“Catholic healthcare efforts look at the same embryo and asks, ‘Could this embryo, with time and nutrition, grow to become a viable life?’” Musacchio said. “That’s why Catholic ethics talk about life beginning at conception because only time and nutrition are necessary for that embryo to develop. Nothing else has to be added.”
The current law reflects that view of life, Musacchio said.
“That was a culmination of a years-long effort of prayer and work … to call attention to the value of life,” Musacchio said. “This is a life issue and is the root of Catholic social teaching, which drives our role in society.
“Faithful citizenship in the creation of laws has effectively ended abortion in Tennessee,” he said.
Already making a difference
In the year since the U.S. Supreme Court’s decision, pro-life organizations have been able to make a positive difference in women’s lives.
Mulier Care is a non-profit organization that provides assistance to women facing crisis or unplanned pregnancies, including pregnancy testing, ultrasounds, education, and more.
“We have had the opportunity to see women who thought that they were only six weeks along when in fact they were closer to 14 weeks along,” explained Jessica Johnson, executive director of Mulier Care. “On some of those occasions we were even able to tell them the gender of their baby.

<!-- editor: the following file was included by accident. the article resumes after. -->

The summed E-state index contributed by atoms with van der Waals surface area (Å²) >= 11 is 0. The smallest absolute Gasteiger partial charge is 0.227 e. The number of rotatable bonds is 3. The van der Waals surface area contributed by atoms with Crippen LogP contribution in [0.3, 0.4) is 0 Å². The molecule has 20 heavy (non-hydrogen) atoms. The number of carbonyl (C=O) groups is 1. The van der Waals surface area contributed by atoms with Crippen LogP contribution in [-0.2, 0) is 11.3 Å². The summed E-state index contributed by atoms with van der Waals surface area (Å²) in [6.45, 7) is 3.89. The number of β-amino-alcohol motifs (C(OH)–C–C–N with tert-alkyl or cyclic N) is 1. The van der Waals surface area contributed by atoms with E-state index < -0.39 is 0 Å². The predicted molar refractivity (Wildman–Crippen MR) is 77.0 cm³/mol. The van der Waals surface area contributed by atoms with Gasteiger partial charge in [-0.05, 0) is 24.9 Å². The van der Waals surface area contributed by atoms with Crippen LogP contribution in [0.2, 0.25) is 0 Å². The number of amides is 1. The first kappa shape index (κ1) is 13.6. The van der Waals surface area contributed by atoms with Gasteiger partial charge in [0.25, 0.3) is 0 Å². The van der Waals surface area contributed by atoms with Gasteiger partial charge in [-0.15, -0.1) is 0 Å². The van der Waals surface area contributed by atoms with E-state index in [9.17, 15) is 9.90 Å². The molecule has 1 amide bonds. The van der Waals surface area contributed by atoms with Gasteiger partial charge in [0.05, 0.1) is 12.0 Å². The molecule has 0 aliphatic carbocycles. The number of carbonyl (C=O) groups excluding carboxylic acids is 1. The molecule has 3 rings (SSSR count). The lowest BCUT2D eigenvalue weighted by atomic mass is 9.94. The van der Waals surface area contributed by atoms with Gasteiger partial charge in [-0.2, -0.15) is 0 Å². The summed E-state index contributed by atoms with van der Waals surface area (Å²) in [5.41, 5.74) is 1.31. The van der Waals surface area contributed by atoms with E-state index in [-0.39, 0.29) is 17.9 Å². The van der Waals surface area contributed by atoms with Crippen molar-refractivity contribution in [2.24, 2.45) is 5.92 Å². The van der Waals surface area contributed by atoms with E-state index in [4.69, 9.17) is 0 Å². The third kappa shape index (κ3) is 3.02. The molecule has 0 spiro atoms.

“These women connected with their baby through seeing them on the ultrasound and the thought of ending that life that was clearly shown became unfathomable,” she said.
But there is an increased level of urgency for Mulier Care since the Dobbs ruling “because the women know that they cannot get an abortion in Tennessee, so they are trying to get out of state as quickly as possible,” explained Lori Kaylor, who served as executive director of Mulier Care from April 2021 until September 2022.
“We have expanded our marketing to reach more women before they make the decision to go out of state,” added Johnson. “Because of those efforts, we are seeing more women who are needing help with material and resource support. These women are more willing to parent their child now that they know where to find support.”
These efforts have allowed Mulier Care to intervene before any out-of-state travel begins, helping women understand that there are other options.
“We want to reach as many women as possible to provide them with the education, advocacy, community resources and support to help them make an informed decision for them and their family,” Johnson said. “The hope is that we can expand our services and staff to serve more of these women.”
For more information or to support Mulier Care, visit muliercare.org.
With a strong anti-abortion state law now in place, Musacchio said, it’s time to focus efforts on other pro-life issues. “We continue to focus on life issues and to support the common good,” he said.
Some of the biggest pro-life issues facing the state revolve around ending the death penalty and reducing gun violence, Musacchio explained.
“A 50-year course of prayer and work brought an end to abortion in Tennessee,” he said. “Now, we have other life issues to focus on as we go forward, encouraging our political leaders to, in so many areas, respect life from conception to natural death.”